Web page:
Wednesday, April 16, 2014

GW: Is It All About The Anticipation?

by SandWyrm

I ran across an interesting video today. It's part of a talk by Robert Sapolsky about how Dopamine (which triggers reward-seeking behaviours in the brain) responds in relation to a rewarding activity. After watching it, I couldn't help but think of Games Workshop and it's inconsistent quality control. Is it the very inconsistency and randomness of their rules and financial results that keeps our attention focused on them? Are competing games/companies just inherently more boring in comparison?

Have a look. The video is only 5 minutes long...

Cool. Now let's think about this in a wargaming context...

A company like say... Battlefront releases just as much or more game product in a given year than GW does. But they tend to have a relatively consistent level of quality. Fans' dopamine is elevated in anticipation of releases, but only to a point.

Games Workshop, on the other hand, has historically had wildly varying levels of quality. Codex A will be good. Codex B will be utter crap. Then Codex C comes along and blows away both A and B. Then Codex D kinda sucks... and so on. So according to Sapolsky, that ongoing uncertainty would trigger a massively higher amount of dopamine in fans prior to their release. Which would translate to more attention.... Which would trigger more sales in response.

But then I think about 6th, and the general decline of GW's sales. Is it simply because GW is getting more consistent, releasing more and more books that are always meh or bad instead of wildly good or bad? Making them... less interesting over time? Especially when they no longer release info about what might show up next week?

Going back to Battlefront... Is Late-War their most popular period simply because the LW releases have been so much more varying in terms of balance than early and mid-war? I've seen lots of people complain about Late-War, but I still see folks playing it more than anything else.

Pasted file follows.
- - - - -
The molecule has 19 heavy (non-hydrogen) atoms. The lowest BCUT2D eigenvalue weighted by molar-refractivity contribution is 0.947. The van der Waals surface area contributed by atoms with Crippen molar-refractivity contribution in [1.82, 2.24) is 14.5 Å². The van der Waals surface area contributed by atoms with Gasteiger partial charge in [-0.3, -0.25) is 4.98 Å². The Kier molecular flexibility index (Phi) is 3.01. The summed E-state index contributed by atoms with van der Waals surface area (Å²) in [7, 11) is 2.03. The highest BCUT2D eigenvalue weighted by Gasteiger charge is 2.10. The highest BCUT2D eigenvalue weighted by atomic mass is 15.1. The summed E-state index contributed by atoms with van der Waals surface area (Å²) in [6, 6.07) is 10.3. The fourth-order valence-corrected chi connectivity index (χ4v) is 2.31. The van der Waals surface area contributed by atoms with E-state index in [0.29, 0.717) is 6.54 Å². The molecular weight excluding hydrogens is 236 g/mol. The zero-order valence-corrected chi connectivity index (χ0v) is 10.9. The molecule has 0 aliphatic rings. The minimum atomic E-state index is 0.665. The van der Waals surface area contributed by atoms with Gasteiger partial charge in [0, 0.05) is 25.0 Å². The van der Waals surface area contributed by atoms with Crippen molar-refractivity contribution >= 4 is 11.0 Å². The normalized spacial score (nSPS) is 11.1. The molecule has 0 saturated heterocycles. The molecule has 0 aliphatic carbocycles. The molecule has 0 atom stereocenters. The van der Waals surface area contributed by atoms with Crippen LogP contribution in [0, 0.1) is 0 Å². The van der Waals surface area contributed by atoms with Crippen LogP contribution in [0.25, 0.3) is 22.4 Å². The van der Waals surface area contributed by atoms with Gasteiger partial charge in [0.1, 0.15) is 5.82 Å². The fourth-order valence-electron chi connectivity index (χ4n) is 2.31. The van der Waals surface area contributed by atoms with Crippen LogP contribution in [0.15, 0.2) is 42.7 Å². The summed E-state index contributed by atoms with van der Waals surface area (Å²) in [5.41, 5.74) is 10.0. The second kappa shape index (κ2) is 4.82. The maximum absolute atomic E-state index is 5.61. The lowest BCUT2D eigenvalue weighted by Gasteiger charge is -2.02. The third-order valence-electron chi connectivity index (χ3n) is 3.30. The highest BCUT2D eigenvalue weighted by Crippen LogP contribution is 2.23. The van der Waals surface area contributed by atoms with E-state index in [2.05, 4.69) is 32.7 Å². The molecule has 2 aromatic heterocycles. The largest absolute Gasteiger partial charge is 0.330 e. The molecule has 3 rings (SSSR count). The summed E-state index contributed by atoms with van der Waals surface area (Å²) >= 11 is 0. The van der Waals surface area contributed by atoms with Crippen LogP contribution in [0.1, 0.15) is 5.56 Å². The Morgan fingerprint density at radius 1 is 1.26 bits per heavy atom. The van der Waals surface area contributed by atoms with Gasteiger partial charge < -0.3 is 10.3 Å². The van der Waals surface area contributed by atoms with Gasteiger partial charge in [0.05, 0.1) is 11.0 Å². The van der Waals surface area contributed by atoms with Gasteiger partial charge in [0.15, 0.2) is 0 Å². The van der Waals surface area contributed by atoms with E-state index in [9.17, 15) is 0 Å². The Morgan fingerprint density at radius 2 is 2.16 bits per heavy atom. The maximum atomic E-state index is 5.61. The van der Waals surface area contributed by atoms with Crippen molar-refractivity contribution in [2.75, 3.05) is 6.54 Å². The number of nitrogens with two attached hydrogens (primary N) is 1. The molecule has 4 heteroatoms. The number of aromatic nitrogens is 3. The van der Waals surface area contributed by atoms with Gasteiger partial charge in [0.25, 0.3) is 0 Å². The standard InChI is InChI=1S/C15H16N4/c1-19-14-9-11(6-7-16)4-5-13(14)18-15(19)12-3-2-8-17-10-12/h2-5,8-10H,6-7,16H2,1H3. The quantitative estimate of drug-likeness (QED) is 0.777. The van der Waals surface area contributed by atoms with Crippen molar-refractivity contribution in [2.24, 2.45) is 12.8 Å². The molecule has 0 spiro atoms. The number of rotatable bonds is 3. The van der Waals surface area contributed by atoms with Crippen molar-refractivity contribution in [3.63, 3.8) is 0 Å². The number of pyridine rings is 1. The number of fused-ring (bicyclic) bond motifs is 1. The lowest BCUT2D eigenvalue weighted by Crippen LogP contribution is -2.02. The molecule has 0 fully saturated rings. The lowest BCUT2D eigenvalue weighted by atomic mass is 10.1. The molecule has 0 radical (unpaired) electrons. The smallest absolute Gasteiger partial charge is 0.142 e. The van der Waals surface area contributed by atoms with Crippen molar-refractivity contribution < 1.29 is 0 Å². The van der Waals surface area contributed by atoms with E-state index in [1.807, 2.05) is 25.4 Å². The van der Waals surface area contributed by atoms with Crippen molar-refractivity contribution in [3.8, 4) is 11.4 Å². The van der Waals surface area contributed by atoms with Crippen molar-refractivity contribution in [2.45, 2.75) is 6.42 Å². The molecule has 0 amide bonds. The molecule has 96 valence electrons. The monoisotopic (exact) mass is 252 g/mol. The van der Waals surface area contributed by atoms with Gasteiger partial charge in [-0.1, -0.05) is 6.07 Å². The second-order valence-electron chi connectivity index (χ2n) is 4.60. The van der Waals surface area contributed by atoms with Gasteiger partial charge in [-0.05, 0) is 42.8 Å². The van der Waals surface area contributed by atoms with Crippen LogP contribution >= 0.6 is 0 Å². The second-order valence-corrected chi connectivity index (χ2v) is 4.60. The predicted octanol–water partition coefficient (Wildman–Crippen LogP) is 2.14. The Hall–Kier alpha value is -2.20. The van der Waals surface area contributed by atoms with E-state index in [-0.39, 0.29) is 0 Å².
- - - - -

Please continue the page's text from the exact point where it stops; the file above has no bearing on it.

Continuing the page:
Fantasy Flight would seem to be the exception to this, with their consistently good X-Wing rules. But maybe they've just tapped a different uncertainty vein. After all, we don't know all of the cards a ship comes with until it's released. Just the few that FFG dribbles out to us ahead of time. :)

New Tie Defender Maneuver Dial

Or what maneuvers it will have on its dial. Ohhh... a white K-Turn!

There's also the (intentional or not) issue of FFG's supply problems. Will that cool new ship be at the store when you want it? If you don't get it now, will someone else buy it? When will new stock come in?

Makes me wonder what the 'ethical' devices of increasing uncertainty are. Or does it really just boil down to cost-to-play?

And of course there's always the uncertainty involved with GW's financials, lawsuits, and internal dramas. Which keep some of us watching even after we walk away from the games themselves.



  1. FoW LW lets people play with the most 'cool toys' at a higher point level. It's also the period most people associate with WW2. Most WW2 movies are set in '44-'45.

    although I personally like EW a lot, LW has grown on me. As long as you leave the Naval Gunfire out of it. Normandy NGFS is bonkers. Rudel's (and his Hammer from the sky) also a bit crazy for the Germans, but can be countered.

    Part of what I like about Battlefront IS the consistency. Kinda refreshing.

    1. Yeah, but would Flames be as refreshing/interesting if crazy old GW wasn't there for Battlefront (Or FFG/Privateer) to be compared to?


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